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Carrier injection modelling in buried tunnel junction VCSELs

Alberto Gullino

Carrier injection modelling in buried tunnel junction VCSELs.

Rel. Francesco Bertazzi, Michele Goano, Alberto Tibaldi, Pierluigi Debernardi. Politecnico di Torino, Corso di laurea magistrale in Nanotechnologies For Icts (Nanotecnologie Per Le Ict), 2019

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Abstract:

After conquering the data-communication and sensing markets, vertical-cavity surface-emitting lasers (VCSELs) are now playing a key role in imaging applications in smartphones and automotive contexts. In fact, among their "competitors", these lasers exhibit unique features in terms of power consumption, reliability, testability, packaging costs and array-oriented manufacturability, making them the ideal light source for portable applications. In order to export these advantages to the widest range of upcoming applications, the VCSEL community is exploring novel concepts and materials, aiming to move the emission from the consolidated 850nm wavelength towards mid-infrared and/or blue ranges. A criticality of VCSEL design is the injection of holes in the active region, which is controlled, in classical AlGaAs VCSELs, by an aperture obtained through wet oxidation processes. A pitfall of the to-be-explored material systems is the technological unavailability of such processes, combined with poor hole transport processes, which demand for alternative strategies. A very interesting approach concerns the employment of a buried tunnel junctions (BTJ). Tunnel junctions consist of heavily doped pn junctions where, under reverse bias operation, the conduction and valence bands are overlooking, and carrier transport can take place through band-to-band tunneling (BTBT). In addition to replacing the oxide aperture, BTJs allow to eliminate p-doped contacts, with huge benefits to the VCSEL electrical conductivity and giving room to better thermal control and enhanced modulation speed overcoming the state of the art. Despite the great interest in this subject, the frantic times-to-market discourage investments such a revolution of the VCSEL architecture, which would require extensive and expensive prototyping campaigns. In this view, computer-aided design (CAD) tools play a starring role as alternative prototyping frameworks for research and development departments. The purpose of this Master's thesis is to include the BTBT quantum corrections within the drift-diffusion carrier transport picture implemented in the multiphysics Vcsel Electro-opto-thermal NUmerical Simulator VENUS, developed by CNR-IEIIT and Politecnico di Torino. Two BTJ-VCSELs are investigated as case studies: an InGaAsP long-wavelength device, and an AlGaAs short-wavelength device manufactured and characterized at Chalmers University of Technology. In the first part of the thesis Hurkx's work has been reviewed and implemented, which is based on local generation-recombination (GR) rates accounting for the junction electric field. Even though this model is quite consolidated for silicon electronics and implemented in commercial simulators such as Sentaurus Device by Synopsys, it doesn't appear to be suitable to these material systems. Therefore, the second part of the thesis explores a non-local GR model derived from a 4-band non-equilibrium Green's functions (NEGF) formalism. It is demonstrated that the ballistic nature of BTBT allows to apply the NEGF solver in the coherent limit, lowering its staggering computational cost. This observation is at the basis of the self-consistent NEGF-VENUS simulation framework, enabling to couple a semiclassical picture of the bulky sections of the device with a genuine quantum description of BTBT.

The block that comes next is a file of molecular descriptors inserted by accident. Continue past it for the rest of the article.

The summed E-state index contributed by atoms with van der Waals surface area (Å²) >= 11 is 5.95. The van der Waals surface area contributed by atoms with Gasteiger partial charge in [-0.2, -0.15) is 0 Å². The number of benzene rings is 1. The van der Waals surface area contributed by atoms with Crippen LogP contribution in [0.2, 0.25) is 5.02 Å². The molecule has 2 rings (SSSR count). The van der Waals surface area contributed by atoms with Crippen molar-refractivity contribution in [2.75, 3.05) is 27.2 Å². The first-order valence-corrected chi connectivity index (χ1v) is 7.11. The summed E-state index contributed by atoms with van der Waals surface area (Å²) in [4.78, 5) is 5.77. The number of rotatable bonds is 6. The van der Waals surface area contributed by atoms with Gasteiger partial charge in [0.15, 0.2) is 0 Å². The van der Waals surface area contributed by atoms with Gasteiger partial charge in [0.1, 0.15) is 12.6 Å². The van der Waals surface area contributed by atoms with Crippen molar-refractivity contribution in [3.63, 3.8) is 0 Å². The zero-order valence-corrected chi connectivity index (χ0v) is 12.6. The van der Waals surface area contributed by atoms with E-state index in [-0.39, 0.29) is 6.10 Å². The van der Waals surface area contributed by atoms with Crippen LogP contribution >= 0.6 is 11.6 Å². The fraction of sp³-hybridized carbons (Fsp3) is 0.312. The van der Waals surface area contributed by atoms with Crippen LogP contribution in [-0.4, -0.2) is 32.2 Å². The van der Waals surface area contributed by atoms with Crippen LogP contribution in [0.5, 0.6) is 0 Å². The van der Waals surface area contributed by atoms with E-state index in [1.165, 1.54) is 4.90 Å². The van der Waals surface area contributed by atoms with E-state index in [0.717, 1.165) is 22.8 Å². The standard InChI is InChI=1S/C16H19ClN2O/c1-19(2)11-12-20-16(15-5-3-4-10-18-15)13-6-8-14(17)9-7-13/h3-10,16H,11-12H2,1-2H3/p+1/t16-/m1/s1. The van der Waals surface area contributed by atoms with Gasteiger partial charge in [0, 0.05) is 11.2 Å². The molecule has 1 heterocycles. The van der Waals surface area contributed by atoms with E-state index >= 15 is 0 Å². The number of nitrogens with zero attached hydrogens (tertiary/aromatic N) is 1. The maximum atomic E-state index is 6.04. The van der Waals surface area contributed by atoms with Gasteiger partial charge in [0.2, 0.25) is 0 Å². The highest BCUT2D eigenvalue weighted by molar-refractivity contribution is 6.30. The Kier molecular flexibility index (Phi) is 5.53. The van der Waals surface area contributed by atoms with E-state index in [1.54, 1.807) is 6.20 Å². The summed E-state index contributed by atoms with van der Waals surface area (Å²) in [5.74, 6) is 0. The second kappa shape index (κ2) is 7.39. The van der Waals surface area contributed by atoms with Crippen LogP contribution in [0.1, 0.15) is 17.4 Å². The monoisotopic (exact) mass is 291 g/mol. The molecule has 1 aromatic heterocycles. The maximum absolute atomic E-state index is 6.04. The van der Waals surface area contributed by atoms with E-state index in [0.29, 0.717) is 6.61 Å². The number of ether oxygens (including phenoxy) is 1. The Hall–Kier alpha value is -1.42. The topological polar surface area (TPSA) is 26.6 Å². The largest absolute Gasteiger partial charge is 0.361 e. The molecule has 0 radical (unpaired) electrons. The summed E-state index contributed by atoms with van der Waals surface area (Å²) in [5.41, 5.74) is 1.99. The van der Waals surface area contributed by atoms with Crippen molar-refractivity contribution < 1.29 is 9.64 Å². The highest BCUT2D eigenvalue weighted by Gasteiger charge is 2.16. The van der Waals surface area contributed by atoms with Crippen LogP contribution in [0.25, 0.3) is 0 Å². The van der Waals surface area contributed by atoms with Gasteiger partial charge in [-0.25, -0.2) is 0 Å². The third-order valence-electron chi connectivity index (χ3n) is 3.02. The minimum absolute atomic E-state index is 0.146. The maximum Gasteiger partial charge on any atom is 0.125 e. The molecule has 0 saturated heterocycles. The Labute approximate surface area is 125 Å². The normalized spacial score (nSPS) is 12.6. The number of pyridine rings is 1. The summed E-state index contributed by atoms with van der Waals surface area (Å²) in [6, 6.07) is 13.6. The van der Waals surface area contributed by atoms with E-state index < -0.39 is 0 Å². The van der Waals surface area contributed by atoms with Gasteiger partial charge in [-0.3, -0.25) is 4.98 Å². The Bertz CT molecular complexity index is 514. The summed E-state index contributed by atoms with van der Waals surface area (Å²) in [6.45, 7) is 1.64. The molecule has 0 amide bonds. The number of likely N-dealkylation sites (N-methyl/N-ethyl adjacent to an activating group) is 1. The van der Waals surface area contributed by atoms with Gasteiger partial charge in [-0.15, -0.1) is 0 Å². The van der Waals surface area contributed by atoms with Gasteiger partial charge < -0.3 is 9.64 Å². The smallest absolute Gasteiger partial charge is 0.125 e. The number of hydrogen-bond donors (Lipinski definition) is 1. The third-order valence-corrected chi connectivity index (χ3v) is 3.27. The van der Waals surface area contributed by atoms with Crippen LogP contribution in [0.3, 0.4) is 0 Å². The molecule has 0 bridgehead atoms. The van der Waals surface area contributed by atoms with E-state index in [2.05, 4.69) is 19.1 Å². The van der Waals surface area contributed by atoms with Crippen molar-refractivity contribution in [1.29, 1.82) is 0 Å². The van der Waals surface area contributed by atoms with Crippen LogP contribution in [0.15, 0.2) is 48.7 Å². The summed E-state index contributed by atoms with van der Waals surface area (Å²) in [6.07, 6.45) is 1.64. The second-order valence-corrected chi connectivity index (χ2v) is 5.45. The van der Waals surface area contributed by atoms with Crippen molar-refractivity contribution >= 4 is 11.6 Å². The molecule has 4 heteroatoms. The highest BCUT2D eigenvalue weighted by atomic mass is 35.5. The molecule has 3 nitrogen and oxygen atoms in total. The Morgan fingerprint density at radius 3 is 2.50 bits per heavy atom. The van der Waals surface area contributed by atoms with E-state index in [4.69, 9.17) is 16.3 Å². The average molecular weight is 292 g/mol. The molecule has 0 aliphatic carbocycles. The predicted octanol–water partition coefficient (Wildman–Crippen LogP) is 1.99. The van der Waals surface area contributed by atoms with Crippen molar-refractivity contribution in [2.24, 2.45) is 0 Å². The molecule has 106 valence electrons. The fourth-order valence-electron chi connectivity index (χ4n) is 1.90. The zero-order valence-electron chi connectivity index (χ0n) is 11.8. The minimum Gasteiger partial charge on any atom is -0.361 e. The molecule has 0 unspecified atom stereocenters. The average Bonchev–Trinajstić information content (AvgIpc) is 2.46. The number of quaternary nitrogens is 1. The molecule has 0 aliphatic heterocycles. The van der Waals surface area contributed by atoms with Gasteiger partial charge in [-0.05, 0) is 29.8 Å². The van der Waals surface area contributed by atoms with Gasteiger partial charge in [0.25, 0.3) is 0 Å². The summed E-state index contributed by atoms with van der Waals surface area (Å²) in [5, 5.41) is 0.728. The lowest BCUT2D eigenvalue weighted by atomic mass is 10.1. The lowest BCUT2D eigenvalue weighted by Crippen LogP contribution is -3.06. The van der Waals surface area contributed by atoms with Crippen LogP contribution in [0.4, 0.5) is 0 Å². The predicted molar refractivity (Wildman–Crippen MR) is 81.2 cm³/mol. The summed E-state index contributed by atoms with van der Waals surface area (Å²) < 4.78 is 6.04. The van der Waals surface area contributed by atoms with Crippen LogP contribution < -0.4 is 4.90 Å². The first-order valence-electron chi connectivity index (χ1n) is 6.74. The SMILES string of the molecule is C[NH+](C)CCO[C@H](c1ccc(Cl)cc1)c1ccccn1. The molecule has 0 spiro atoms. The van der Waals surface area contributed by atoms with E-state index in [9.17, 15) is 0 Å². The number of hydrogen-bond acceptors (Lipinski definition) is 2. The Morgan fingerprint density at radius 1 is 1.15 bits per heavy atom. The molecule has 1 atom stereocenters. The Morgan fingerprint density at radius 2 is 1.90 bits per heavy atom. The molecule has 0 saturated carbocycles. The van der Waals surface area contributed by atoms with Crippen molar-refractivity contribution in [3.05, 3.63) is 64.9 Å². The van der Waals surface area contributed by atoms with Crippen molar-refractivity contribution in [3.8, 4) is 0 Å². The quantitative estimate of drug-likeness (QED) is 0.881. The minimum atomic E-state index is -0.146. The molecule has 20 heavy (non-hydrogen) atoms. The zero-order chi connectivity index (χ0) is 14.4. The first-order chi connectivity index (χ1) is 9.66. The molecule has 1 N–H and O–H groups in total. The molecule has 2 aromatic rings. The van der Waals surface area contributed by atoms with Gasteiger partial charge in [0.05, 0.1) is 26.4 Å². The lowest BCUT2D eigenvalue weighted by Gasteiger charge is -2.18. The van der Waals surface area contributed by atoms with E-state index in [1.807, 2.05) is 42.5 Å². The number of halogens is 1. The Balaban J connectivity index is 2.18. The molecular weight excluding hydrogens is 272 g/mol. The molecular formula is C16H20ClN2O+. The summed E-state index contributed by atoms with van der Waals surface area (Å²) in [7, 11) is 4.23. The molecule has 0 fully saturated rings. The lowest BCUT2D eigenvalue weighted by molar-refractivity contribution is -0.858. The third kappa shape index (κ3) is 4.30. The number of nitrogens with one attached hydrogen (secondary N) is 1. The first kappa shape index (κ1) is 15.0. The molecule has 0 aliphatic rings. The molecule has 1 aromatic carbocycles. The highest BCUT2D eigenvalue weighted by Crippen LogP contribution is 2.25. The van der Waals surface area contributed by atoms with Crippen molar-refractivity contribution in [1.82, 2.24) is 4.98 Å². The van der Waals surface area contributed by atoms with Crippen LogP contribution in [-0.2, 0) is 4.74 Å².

Relators: Francesco Bertazzi, Michele Goano, Alberto Tibaldi, Pierluigi Debernardi
Academic year: 2019/20
Publication type: Electronic
Number of Pages: 92
Subjects:
Corso di laurea: Corso di laurea magistrale in Nanotechnologies For Icts (Nanotecnologie Per Le Ict)
Classe di laurea: New organization > Master science > LM-29 - ELECTRONIC ENGINEERING
Aziende collaboratrici: UNSPECIFIED
URI: http://webthesis.biblio.polito.it/id/eprint/12593
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